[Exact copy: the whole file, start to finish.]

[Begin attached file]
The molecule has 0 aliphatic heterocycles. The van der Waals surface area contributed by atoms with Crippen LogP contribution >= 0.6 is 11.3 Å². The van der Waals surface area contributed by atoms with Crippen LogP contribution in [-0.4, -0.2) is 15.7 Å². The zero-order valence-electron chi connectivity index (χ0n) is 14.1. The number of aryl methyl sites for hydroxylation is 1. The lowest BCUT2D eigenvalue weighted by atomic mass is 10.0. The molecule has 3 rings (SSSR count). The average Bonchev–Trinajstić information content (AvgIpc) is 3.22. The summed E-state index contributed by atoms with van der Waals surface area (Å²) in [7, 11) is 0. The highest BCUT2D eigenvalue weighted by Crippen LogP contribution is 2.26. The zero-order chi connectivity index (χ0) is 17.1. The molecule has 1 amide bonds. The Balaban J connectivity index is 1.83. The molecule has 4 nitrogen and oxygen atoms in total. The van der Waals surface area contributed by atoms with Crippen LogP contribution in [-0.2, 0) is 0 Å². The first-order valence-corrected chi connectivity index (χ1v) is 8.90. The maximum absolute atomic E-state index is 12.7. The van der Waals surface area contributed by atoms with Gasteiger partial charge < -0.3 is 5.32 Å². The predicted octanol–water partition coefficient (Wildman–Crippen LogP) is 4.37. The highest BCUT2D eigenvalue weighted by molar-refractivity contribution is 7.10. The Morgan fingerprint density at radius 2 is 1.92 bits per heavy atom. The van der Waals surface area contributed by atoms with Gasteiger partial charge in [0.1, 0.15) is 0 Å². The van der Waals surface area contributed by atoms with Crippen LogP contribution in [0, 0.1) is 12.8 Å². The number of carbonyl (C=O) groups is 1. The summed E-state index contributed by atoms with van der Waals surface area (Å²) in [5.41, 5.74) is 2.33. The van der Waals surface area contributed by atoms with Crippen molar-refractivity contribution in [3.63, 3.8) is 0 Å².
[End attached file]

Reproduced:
The molecule has 0 aliphatic heterocycles. The van der Waals surface area contributed by atoms with Crippen LogP contribution >= 0.6 is 11.3 Å². The van der Waals surface area contributed by atoms with Crippen LogP contribution in [-0.4, -0.2) is 15.7 Å². The zero-order valence-electron chi connectivity index (χ0n) is 14.1. The number of aryl methyl sites for hydroxylation is 1. The lowest BCUT2D eigenvalue weighted by atomic mass is 10.0. The molecule has 3 rings (SSSR count). The average Bonchev–Trinajstić information content (AvgIpc) is 3.22. The summed E-state index contributed by atoms with van der Waals surface area (Å²) in [7, 11) is 0. The highest BCUT2D eigenvalue weighted by Crippen LogP contribution is 2.26. The zero-order chi connectivity index (χ0) is 17.1. The molecule has 1 amide bonds. The Balaban J connectivity index is 1.83. The molecule has 4 nitrogen and oxygen atoms in total. The van der Waals surface area contributed by atoms with Crippen LogP contribution in [-0.2, 0) is 0 Å². The first-order valence-corrected chi connectivity index (χ1v) is 8.90. The maximum absolute atomic E-state index is 12.7. The van der Waals surface area contributed by atoms with Gasteiger partial charge < -0.3 is 5.32 Å². The predicted octanol–water partition coefficient (Wildman–Crippen LogP) is 4.37. The highest BCUT2D eigenvalue weighted by molar-refractivity contribution is 7.10. The Morgan fingerprint density at radius 2 is 1.92 bits per heavy atom. The van der Waals surface area contributed by atoms with Gasteiger partial charge in [0.1, 0.15) is 0 Å². The van der Waals surface area contributed by atoms with Crippen LogP contribution in [0, 0.1) is 12.8 Å². The number of carbonyl (C=O) groups is 1. The summed E-state index contributed by atoms with van der Waals surface area (Å²) in [5.41, 5.74) is 2.33. The van der Waals surface area contributed by atoms with Crippen molar-refractivity contribution in [3.63, 3.8) is 0 Å².